Man in white coat and lab goggles stands in front of lab equipment
Kevin Webb plays the title role in Dr. Horrible's Sing-Along Blog Credit: Derek Van Barham

Midway through the first act of Dr. Horrible’s Sing-Along Blog, there’s an unforgettable duet between the bonkers, titular villain and Penny, the woman he’s loved ever since spotting her at the laundromat while his socks and such tumbled and spun. 

As their voices twine together in “My Eyes,” Dr. Horrible sings of a world as corrupt and compassionless as a pound of tilapia left in the back seat for three weeks in August. Penny sings, wonderstruck, of humankind’s infinite goodness, a world where harmony is ever on the rise. 

Depending on which voice you key into (or perhaps what kind of day you are having), the number’s final bars are pure elation or cynical despair. 

Still, it’s not hard to find the show’s hero, says Kevin Webb, who plays the aspiring supervillain in Black Button Eyes’s staging of Dr. Horrible, opening in previews October 8. The run is a benefit for Season of Concern, with 20 percent of gross proceeds and anything left over after expenses going to the nonprofit. 

“Penny’s obviously the one decent person in the whole story. But she’s surrounded by these toxically macho men who think they’re owed something. Owed her,” Webb says. 

We have a word for those guys now, one that didn’t exist back in 2008 when authors Maurissa Tancharoen and brothers Joss, Jed, and Zack Whedon penned Dr. Horrible as an Internet miniseries. Now, the bad doctor is often seen as the archetype for the legions of incels, those weapon-hoarding, woman-hating, petulance-fueled angry manbabies who are involuntarily celibate and believe every woman they encounter (except, perhaps, their mother) is to blame. 

“You’ve got two men abusing their power and privilege. Both seem to believe wanting something and deserving something are the same. It certainly makes you think of the context,” says Stephanie Fongheiser, who plays the saintly, unwitting love interest of both Dr. Horrible and his archenemy Captain Hammer (Tommy Thurston) for Black Button Eyes. 

That context is enraging and exhausting in its banality. 

During the long, COVID-wrought time-out, Dr. Horrible made news not on its considerable merits as a musical, but as a sidenote in the ongoing chronicle of decades of sexual abuse and harassment allegations against coauthor Joss Whedon. 

“I think it’s important we recognize that thematically, so many elements of this piece seem to have additional resonance, regardless of, and maybe because of, the situation with one of the four authors,” says director Ed Rutherford. “Dr. Horrible—his story—it’s an allegory. He’s this angry young man living alone, connecting to people online and not in person, feeling entitled to some kind of recognition or glory he’s not getting. Especially when it comes to female affection.”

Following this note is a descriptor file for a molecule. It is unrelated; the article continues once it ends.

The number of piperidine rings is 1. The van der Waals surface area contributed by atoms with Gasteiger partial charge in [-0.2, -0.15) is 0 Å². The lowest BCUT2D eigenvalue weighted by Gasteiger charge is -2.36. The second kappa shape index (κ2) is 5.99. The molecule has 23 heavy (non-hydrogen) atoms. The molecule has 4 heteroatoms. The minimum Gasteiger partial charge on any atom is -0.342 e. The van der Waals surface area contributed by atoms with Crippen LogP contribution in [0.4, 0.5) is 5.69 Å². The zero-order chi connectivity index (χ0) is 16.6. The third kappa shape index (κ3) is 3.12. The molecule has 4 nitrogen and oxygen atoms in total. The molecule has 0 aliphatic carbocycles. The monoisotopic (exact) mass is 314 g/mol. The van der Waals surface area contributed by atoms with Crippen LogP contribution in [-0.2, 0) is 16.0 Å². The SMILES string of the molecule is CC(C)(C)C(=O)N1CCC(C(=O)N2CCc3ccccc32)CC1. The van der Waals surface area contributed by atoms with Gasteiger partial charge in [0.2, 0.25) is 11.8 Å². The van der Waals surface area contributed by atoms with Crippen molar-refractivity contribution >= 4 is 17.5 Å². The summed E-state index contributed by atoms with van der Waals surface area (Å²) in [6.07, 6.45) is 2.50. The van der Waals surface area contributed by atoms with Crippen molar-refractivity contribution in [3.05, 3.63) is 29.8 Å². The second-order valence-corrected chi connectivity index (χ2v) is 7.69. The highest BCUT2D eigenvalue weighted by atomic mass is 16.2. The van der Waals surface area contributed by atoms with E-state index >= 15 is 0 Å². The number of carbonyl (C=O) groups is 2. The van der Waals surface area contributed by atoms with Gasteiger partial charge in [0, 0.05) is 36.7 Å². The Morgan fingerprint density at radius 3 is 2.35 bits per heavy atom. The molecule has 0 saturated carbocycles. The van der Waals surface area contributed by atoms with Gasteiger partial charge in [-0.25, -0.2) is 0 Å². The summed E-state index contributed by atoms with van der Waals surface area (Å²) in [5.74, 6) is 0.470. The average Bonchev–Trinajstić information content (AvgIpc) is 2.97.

Dr. Horrible’s Sing-Along Blog
10/8-11/6: Thu-Sat 7:30 PM, Sun 3 PM, also Tue 10/19, 7:30 PM, The Edge Theater, 5451 N. Broadway,, $30.

Quick plot recap (minus spoilers): Dr. Horrible yearns to join the big boys at the table of the League of Evil. He also pines for the good-hearted Penny, who has devoted her life to working in soup kitchens and building homeless shelters. His archrival Captain Hammer, meanwhile, plots to make Penny his own whilst showily trumpeting his own heroism. (You know him: Hammer is the loud guy on the socials who takes selfies giving food or dollar bills to the unhoused or indigent, always centering the frame on himself, his benefactors smiling obediently for a picture he didn’t ask if he could take.)

“For me, a lot of it came down to the fact that we’re giving the money back to the community,” Webb says. “I don’t think Joss Whedon is going to make a buck here. What’s been interesting is looking at the way the piece deals with people like him, and the destruction they can cause.” Webb adds, “It gets a bit meta, almost like a snake eating its own tail.” 

After COVID canceled the show’s planned 2020 run, Rutherford remained determined to make the benefit work. 

“What Joss Whedon gets from the rights, that’s not transparent to me from the payment structures set up for getting the rights. We’re focused on getting money to Season of Concern because artists need it so badly,” Rutherford says. 

As for the show’s hero? That remains Penny. 

“She is the one out collecting signatures. Enacting positive change for her community. Doing all the little things everyone can do to make the world better. Dr. H could learn that lesson from Penny, but—and I know this sounds melodramatic—he embraces nihilism and darkness instead.” 

“It’s easy for Penny to be reduced to ‘the nice girl,’” Fongheiser says. “I really want to find the strength and depth that is innate in Penny, not a stereotype, not an archetype like the men who have manipulated their way into her life. While they’re busy being ‘heroes,’ she’s actually getting stuff done.”


2022 Fall Theater & Arts Preview

A fall edition

A note from the Reader’s culture editor who focuses on film, media, food, and drink on our Fall Theater & Arts Preview issue.